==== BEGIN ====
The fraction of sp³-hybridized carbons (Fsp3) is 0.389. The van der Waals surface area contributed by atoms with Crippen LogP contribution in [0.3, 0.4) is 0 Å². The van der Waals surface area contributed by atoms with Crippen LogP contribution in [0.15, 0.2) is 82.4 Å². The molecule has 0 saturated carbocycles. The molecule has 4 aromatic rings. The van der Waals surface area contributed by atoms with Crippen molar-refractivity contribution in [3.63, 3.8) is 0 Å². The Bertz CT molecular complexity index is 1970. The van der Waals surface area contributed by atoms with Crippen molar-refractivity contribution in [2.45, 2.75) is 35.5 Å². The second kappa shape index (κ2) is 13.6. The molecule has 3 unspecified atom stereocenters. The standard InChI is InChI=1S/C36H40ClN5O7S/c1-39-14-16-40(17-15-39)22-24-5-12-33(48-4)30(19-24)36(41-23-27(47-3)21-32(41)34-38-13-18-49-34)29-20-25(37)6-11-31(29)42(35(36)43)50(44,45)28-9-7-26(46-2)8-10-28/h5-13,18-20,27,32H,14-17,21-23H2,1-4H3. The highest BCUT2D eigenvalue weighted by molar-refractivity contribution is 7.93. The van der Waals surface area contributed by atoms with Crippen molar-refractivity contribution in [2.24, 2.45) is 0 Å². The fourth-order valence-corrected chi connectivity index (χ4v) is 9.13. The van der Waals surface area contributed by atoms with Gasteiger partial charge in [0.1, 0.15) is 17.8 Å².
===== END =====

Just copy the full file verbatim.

The fraction of sp³-hybridized carbons (Fsp3) is 0.389. The van der Waals surface area contributed by atoms with Crippen LogP contribution in [0.3, 0.4) is 0 Å². The van der Waals surface area contributed by atoms with Crippen LogP contribution in [0.15, 0.2) is 82.4 Å². The molecule has 0 saturated carbocycles. The molecule has 4 aromatic rings. The van der Waals surface area contributed by atoms with Crippen molar-refractivity contribution in [3.63, 3.8) is 0 Å². The Bertz CT molecular complexity index is 1970. The van der Waals surface area contributed by atoms with Crippen molar-refractivity contribution in [2.45, 2.75) is 35.5 Å². The second kappa shape index (κ2) is 13.6. The molecule has 3 unspecified atom stereocenters. The standard InChI is InChI=1S/C36H40ClN5O7S/c1-39-14-16-40(17-15-39)22-24-5-12-33(48-4)30(19-24)36(41-23-27(47-3)21-32(41)34-38-13-18-49-34)29-20-25(37)6-11-31(29)42(35(36)43)50(44,45)28-9-7-26(46-2)8-10-28/h5-13,18-20,27,32H,14-17,21-23H2,1-4H3. The highest BCUT2D eigenvalue weighted by molar-refractivity contribution is 7.93. The van der Waals surface area contributed by atoms with Crippen molar-refractivity contribution in [2.24, 2.45) is 0 Å². The fourth-order valence-corrected chi connectivity index (χ4v) is 9.13. The van der Waals surface area contributed by atoms with Gasteiger partial charge in [0.1, 0.15) is 17.8 Å².